It makes me embarrassed to say, but I couldn't achieve that, even with my embroidery sewing machine!

Frances
John Kelly (b 22 Sep 1897) eldest child of John Kelly & Christina Lipsett Kelly of Glasgow
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Postby winslowsmom » Thu Dec 15, 2005 4:29 pm

Thank you Sheena and Frances for your replies, I am so glad that I asked, the photo was lovely, and the entry from your grandfather's letter was wonderful. It is really special when we get to fill in the picture like this.

Cathy H
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Postby sheilajim » Thu Dec 15, 2005 8:28 pm

Hi Sheena

That embroidery was lovely. How lucky you are to have it and the letter of diary. :D

Sheila
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Postby pinkshoes » Thu Dec 15, 2005 10:22 pm

Absolutely beautiful! I wonder if the person who put so much time and skill into that piece of work would have been pleased to see us all admiring it so much.

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Postby setait » Fri Dec 16, 2005 3:50 pm

I didn't realise that this work was done outside the 3 Irvine (aka Loudon) Valley towns of Galston, Newmilns and Darvel.

Looks like they had home workers as far south as Ayr!, or was this just for the very highly skilled floo'ering?

David


I don't know ... according to Ayrshire and other whitework by Margaret Swain it was invented by the wife of an Ayr cotton agent who taught it to farmers' wives and daughters. From that I'd guess that it started in Ayr and worked outwards though the book doesn't say. My great grandfather was living in St Quivox (next parish to Ayr) when his mum was a floorer in the late 1850s. However the book also says that the 13th Earl of Eglinton's mother was also involved so maybe there were 2 centres. It's one of the subjects on my (evergrowing) list of things to read up on.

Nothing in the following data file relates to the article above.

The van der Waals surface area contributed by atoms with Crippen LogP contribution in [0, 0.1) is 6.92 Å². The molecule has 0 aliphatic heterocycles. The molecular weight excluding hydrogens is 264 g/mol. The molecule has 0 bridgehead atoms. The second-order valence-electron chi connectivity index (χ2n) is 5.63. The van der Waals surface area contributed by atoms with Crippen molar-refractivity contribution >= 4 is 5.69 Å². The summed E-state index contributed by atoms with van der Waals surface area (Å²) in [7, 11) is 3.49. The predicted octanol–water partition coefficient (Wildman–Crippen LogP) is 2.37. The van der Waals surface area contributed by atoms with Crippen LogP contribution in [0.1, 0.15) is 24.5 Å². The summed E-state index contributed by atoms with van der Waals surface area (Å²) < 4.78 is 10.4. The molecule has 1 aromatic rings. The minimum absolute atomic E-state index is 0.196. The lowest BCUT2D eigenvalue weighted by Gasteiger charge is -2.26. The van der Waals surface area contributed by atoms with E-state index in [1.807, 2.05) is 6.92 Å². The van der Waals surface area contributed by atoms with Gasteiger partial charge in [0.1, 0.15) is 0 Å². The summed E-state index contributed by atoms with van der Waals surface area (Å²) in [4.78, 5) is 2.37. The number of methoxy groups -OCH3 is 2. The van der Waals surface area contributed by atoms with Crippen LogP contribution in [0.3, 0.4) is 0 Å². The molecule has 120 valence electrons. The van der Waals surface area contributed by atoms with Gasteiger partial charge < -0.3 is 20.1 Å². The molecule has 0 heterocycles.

Sheena
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Postby Russell » Thu Mar 30, 2006 12:05 am

Hi Cathy

I have just read this thread and although it is fascinating it drifted onto Ayrshire Whitework. It is lovely work but I don't think that was the interpretation of the occupation -flourer of webs (spelling quite deliberate!)
When a loom was being set up the warp threads needed to be reinforced to last through the weaving process. Nowadays they would put some synthetic reinforcing fibres in. Back then they had to spin the yarn themselves and warp threads were the same as the weft thread. To give added strength once the warp was in place on the loom it was brushed over with a flour and water paste to give the extra strength needed. Spelling was not a strong point so either spelling might have been used.

It could be either interpretation. I prefer the 'whitework' one but there were different types of out-working being done and my explanation is merely an alternative!

Russell
Working on: Oman, Brock, Miller/Millar, in Caithness.
Roan/Rowan, Hastings, Sharp, Lapraik in Ayr & Kirkcudbrightshire.
Johnston, Reside, Lyle all over the place !
McGilvray(spelt 26 different ways)
Watson, Morton, Anderson, Tawse, in Kilrenny